I wanted to share with you a couple of passages that struck me from Frank Boreham’s book Faces in the Fire. They are on slightly different topics, and actually in some ways are saying opposite things, but they both have to do with how we can manage to reach people.
Elucidating on “The Word became flesh,” Boreham talks about the necessity of putting a human presence behind our message. I do not want to downplay the power of God’s Word which we are told is sharper than a two-edged sword, for certainly it alone has brought men to repentance and faith all on its own, but in our ordinary lives I think we do best in winning those around us when our lives show forth the Word we preach. Here is how Boreham puts it:
“Generally speaking, you cannot make a man a Christian by giving him a Bible or posting him a tract. The New Testament lays it down quite clearly that the Christian man must accompany the Christian message. The Word must be presented in its proper human setting. Our missionaries all over the planet tell of the resistless influence exerted by gracious Christian homes, and by holy Christian lives, in winning idolaters from superstition. ” (pp. 270-71)
In the second passage, Boreham speaks not of winning over unbelievers but of successfully confronting a brother who is in sin. This is never an easy thing to do and there can be lots of emotions on either side. He recommends in this case, not necessarily a direct face to face confrontation, but a written letter as oftentimes the best approach:
“But if I go to that young man and abruptly introduce the matter to him, I at once put him in a false position, and greatly imperil my chance of success. We are face to face; I have spoken to him, and he, in common decency, must speak to me. It would be a thousand times better if, having opened my heart to him, I could withdraw before he uttered a single word. But as it is, I have forced him into a position in which he must say something. His judgement is not ripe, his mind is not made up, the whole subject is new to him, and yet my indiscretion has placed him in such a position that he is compelled to commit himself. He must say something without due consideration; I stand there like a highway robber, with my pistol pointed at his brow, and he must give me words immediately; . . . He speaks; and however he may guard his utterance, his final decision will inevitably be compromised by those hasty and immature sentences.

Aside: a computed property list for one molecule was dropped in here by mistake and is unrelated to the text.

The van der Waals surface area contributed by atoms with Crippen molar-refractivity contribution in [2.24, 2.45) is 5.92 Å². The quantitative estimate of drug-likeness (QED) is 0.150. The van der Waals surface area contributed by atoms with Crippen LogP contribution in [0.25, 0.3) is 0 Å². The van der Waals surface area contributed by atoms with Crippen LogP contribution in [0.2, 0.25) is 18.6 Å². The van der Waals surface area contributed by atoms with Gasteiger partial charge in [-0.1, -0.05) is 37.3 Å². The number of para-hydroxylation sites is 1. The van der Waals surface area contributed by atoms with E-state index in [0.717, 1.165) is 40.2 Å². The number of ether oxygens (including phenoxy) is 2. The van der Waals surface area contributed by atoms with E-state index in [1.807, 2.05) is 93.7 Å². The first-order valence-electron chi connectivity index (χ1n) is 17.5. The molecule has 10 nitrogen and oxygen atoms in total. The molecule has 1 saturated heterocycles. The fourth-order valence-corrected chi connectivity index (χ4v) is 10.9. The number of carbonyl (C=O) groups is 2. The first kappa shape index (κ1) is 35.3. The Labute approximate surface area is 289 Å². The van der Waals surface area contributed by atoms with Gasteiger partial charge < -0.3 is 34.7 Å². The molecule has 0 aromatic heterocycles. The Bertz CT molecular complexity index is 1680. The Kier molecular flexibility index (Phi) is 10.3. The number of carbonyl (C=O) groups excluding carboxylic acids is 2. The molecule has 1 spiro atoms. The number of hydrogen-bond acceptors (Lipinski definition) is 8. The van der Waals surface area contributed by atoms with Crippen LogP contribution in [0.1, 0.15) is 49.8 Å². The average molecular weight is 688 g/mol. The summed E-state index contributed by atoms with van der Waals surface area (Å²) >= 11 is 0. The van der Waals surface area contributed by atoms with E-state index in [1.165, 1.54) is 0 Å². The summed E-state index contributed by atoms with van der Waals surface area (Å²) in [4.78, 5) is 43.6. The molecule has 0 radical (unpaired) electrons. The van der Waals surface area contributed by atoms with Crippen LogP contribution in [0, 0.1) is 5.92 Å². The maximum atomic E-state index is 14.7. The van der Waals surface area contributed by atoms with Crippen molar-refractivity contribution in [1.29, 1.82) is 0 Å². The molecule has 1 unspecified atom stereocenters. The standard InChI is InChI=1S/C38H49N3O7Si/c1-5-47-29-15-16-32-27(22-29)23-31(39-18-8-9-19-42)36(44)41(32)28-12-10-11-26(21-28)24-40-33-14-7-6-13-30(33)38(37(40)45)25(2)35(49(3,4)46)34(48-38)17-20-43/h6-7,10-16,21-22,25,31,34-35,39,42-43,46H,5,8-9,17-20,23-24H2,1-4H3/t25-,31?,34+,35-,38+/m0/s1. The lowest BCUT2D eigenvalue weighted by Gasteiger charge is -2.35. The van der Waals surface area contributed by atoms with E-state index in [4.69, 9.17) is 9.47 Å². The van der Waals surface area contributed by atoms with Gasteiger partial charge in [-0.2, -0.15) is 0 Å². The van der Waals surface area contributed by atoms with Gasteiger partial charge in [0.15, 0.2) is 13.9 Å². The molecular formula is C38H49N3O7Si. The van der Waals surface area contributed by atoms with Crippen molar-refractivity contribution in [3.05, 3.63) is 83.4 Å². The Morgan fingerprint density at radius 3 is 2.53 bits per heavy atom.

. . . I meant to do him good, and I have done him incalculable harm . . .
Now see how much better the postman manages the matter. I sit down at my desk and write exactly what I want to say . . . I pause to consider the exact word that I wish to employ . . . And the advantages that come to me in inditing the letter are shared by him in receiving it. He is alone, and therefore entirely himself. He is not disconcerted by the presence of an interviewer. He owes nothing to etiquette or ceremony. . . . If he is vexed at my intrusion into his private affairs, he has time to recover from his displeasure and to reflect that I am moved entirely by a desire for his welfare . . .” (pp.117-19)
Boreham has quite a bit more to say on the virtues of letter-writing, both in this particular case where one must confront a friend, and in general. It really makes me long for the revival this now hardly used practice. E-mail with its immediacy does not seem to engender the same thought and careful choosing of words. Isn’t it funny how we always say “you can’t tell one’s tone in e-mail; it leads to misunderstandings” but this is never said of letters? Now more than ever a letter says that the sender has taken time and composed their thoughts whereas an e-mail so often says “I don’t have time for you.” An e-mail gets lost in the inbox; a letter, even admist piles of junk mail, is an event. It is, as Boreham goes on to say, something to be savored and not rushed through.